If accurate, this approach reveals that Eurasia is at an incredible advantage when paired against Western Europe and the United States. Washington and Brussels excel in the current order, when banking and global finance are incredibly important, but if China and Russia pivot the world to a multipolar order relying on industrial potential and commodities, financials will not matter as much. We observe this when we realize that the U.S.-led sanctions against Russia have been somewhat ineffective. The entire Western world, although it does not represent a majority of the globe’s population, does control the international financial system, but nonetheless failed to ‘crash the Russian economy’ and ‘stop Putin’s war machine.’ China sees this level of infectiveness and it only reveals how simple it is for a country to remove itself from such structures to rely on autarky or trade and do business more with like-minded nations. Russia is creating a template for more nations to remove themselves from the international financial system which can be weaponized by Washington, as it has done in the past with Iran, Russia, and China.
Ironically this will force a revaluation of the Russian economy that's very much in Moscow’s favor. It's also interesting to revalue China's economy through that lens. If we look at the Chinese economy simply based on exchange rates, it is a $17.7 trillion economy to the U.S.'s $23 trillion. If we use PPP instead of just GDP based on exchange rates, we find that the Chinese economy is at $27 trillion, meaning that it is 20 percent larger than that of the U.S. If we revalue it by diminishing the focus on the service sector, which stands at around 54.5 percent of overall GDP, we find that the Chinese economy could be about 30 percent of the world’s economy instead of the 18 percent we assume it to be.
*** Chinese share of global GDP when adjusted to PPP***.
If we combine China and Russia within this methodology, we find that they represent 35 percent of the world economy when using PPP and compensating for the over-valuation of the service sector. The U.S. is heavily services-oriented with 77 percent of the value in services with the EU at 70 percent focused on services, suggesting that the collective West might only represent about 25 percent of the world economy. In the United States, the tech sector has fluctuated with such volatility over the past year, that one can legitimately question its credibility altogether. When crises arrive, the world realizes how crucial commodities and the industrial sector are, while diminishing the importance of the services sector. This leads to a very precarious economic situation in the West, as outlier nations band together to become more resilient to Western sanctions. Just like Russia relies on industry and commodities, China can rely on manufacturing in the face of more aggressive Western sanctions. This means that the EU and U.S. are somewhat dependent because of their geographic positioning. Services are crucial to the EU economy and account for around 70 percent of the EU’s GDP, which means that the EU is dependent on commodities and manufactured goods from both Russia and China to make this economy work. This reality puts Eurasia in a decent position despite global instability caused by the war in Ukraine. Time will determine the macroeconomic and geopolitical realities in the post-war in Ukraine period, but it is not as grim for China or Russia as most media outlets would like you to believe.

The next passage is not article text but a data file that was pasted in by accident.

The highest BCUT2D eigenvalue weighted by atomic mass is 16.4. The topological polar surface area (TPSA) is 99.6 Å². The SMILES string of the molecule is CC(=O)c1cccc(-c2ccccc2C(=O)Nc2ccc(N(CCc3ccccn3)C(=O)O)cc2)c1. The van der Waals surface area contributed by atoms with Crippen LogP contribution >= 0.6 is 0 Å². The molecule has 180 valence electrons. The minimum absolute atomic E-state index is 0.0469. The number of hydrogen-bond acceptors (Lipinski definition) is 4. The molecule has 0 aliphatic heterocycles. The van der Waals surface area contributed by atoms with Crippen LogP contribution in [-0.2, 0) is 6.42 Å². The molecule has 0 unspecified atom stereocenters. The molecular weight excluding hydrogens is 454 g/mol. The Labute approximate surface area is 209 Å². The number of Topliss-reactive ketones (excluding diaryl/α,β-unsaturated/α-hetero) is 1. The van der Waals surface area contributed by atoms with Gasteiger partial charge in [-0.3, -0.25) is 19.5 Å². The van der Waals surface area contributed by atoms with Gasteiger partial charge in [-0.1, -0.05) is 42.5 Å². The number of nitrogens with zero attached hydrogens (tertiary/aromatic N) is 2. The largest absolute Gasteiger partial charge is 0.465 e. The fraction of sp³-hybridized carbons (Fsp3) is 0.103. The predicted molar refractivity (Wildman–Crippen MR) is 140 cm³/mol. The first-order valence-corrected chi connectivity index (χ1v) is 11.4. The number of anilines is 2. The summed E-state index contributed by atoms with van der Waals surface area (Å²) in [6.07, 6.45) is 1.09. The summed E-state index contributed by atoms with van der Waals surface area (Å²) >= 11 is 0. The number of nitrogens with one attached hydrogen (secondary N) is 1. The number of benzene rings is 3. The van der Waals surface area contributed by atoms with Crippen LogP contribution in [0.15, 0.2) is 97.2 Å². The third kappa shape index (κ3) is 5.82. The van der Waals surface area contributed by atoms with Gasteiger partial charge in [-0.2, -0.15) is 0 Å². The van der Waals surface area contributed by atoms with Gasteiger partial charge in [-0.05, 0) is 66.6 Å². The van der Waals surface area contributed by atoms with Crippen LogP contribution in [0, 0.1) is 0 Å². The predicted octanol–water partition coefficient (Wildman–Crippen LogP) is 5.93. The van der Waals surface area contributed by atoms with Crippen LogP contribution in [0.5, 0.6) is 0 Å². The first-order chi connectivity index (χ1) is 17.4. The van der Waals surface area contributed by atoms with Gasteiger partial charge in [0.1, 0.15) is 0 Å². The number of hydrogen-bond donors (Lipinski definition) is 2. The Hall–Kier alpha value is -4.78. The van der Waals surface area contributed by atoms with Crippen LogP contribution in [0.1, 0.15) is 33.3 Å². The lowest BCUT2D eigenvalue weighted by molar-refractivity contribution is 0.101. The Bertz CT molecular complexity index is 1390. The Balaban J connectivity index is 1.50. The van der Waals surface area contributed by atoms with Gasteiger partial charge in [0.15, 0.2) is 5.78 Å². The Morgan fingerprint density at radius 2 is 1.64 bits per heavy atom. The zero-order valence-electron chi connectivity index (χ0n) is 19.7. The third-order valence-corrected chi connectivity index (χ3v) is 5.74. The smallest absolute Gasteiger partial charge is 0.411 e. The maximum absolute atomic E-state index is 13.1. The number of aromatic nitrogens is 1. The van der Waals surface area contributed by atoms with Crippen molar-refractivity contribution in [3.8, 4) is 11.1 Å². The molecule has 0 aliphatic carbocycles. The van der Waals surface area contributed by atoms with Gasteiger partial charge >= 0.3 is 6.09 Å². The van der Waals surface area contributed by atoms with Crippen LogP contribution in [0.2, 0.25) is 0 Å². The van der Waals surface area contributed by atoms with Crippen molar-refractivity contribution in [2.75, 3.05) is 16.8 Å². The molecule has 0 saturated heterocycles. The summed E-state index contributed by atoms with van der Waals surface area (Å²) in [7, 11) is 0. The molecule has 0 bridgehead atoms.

*** Current Estimation of US Economy Breakdown of GDP by Sector***
*** Current Estimation of Russian Economy Breakdown of GDP by Sector***